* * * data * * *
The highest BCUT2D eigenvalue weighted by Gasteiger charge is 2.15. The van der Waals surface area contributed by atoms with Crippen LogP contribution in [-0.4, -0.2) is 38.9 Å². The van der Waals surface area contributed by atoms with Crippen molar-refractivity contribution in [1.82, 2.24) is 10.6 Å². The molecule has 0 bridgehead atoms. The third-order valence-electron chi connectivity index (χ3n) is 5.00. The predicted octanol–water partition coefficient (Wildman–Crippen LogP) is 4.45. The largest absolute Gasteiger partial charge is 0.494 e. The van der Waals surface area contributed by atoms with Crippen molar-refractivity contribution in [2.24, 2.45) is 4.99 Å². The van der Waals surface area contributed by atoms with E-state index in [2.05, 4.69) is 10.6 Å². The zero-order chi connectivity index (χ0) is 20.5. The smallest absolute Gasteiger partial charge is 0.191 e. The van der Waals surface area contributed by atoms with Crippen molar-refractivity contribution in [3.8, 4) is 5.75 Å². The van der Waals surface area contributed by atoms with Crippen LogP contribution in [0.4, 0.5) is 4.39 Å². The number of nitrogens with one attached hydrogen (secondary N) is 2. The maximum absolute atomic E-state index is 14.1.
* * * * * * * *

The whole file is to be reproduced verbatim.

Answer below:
The highest BCUT2D eigenvalue weighted by Gasteiger charge is 2.15. The van der Waals surface area contributed by atoms with Crippen LogP contribution in [-0.4, -0.2) is 38.9 Å². The van der Waals surface area contributed by atoms with Crippen molar-refractivity contribution in [1.82, 2.24) is 10.6 Å². The molecule has 0 bridgehead atoms. The third-order valence-electron chi connectivity index (χ3n) is 5.00. The predicted octanol–water partition coefficient (Wildman–Crippen LogP) is 4.45. The largest absolute Gasteiger partial charge is 0.494 e. The van der Waals surface area contributed by atoms with Crippen molar-refractivity contribution in [2.24, 2.45) is 4.99 Å². The van der Waals surface area contributed by atoms with E-state index in [2.05, 4.69) is 10.6 Å². The zero-order chi connectivity index (χ0) is 20.5. The smallest absolute Gasteiger partial charge is 0.191 e. The van der Waals surface area contributed by atoms with Crippen molar-refractivity contribution in [3.8, 4) is 5.75 Å². The van der Waals surface area contributed by atoms with Crippen LogP contribution in [0.4, 0.5) is 4.39 Å². The number of nitrogens with one attached hydrogen (secondary N) is 2. The maximum absolute atomic E-state index is 14.1.